Postby pehiatt » Tue Feb 26, 2008 3:36 pm

What ever works. I always start fresh. keeps the colors clean.

Not much to see on the painting. Lines are vague and light. Defined some furniture and ink pots.
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Studio 5.jpg
Studio 5.jpg (98.8 KiB)
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Postby Ted » Tue Feb 26, 2008 3:49 pm

Great start, look forward to seeing this take its shape.
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Step 4 First Session Painting

Postby pehiatt » Tue Feb 26, 2008 5:24 pm

Work quickly and start to establish light and dark for large areas. Constantly reinforce bench marks. Build some under tones. The object is to eliminate all of the white panel. If I need white later I can under paint.

Take a
eak… Roll a cigarette
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Step 5 Push and Pull

Postby pehiatt » Tue Feb 26, 2008 9:37 pm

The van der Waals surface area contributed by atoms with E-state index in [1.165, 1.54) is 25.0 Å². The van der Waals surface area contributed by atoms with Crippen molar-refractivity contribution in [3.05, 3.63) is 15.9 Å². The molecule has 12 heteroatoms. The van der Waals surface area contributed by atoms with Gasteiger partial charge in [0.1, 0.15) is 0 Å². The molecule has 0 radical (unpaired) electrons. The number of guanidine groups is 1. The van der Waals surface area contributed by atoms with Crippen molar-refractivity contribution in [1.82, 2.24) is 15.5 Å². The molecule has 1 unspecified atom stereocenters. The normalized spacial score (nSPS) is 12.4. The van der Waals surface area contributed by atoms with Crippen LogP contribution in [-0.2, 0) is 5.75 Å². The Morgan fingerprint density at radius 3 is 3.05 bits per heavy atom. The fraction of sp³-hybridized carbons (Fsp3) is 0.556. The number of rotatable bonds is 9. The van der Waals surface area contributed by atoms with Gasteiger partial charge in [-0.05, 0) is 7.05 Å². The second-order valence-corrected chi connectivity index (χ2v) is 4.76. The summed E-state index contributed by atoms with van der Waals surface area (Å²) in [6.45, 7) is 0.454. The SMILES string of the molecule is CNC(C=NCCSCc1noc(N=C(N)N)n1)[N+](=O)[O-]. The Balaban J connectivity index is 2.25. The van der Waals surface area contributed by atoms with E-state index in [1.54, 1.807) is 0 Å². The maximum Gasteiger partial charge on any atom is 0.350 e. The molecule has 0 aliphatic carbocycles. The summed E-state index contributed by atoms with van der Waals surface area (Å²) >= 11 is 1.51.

It becomes a game of push and pull. Contrast Forward, Light Forward, Dark and sameness go back.

Started roughing in some of the smaller details.

The painting has taken over from the drawing and is guiding its own destiny.

Everything very wet... needs to dry.

!0 hours in and time to go to bed. See you again tomorrow.
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Postby Erika Takacs » Wed Feb 27, 2008 8:32 am

It's wonderful to see how they come alive. I love to see the interaction of the hands.
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Step 6 Continued work

Postby pehiatt » Wed Feb 27, 2008 2:27 pm

Started some glazing.
Continued to separate lights and darks.
Began under painting page text.

Lost some of the drawing but will
ing it back. Its not uncommon for it to come and go

This is the part where patience and hard work kick in.
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Lesson

Postby Carmelo » Wed Feb 27, 2008 3:44 pm

As I have come tardy to this page, I can only say that I am impressed with your step-by-step showing of a process to create a painting. Been almost two decades since I last worked with oils, however, this may be a catalyst for me to consider a revisit. I love the master and pupil theme as well. Carry on!
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Developing Detail

Postby pehiatt » Thu Feb 28, 2008 12:31 pm

Continue to build visual interest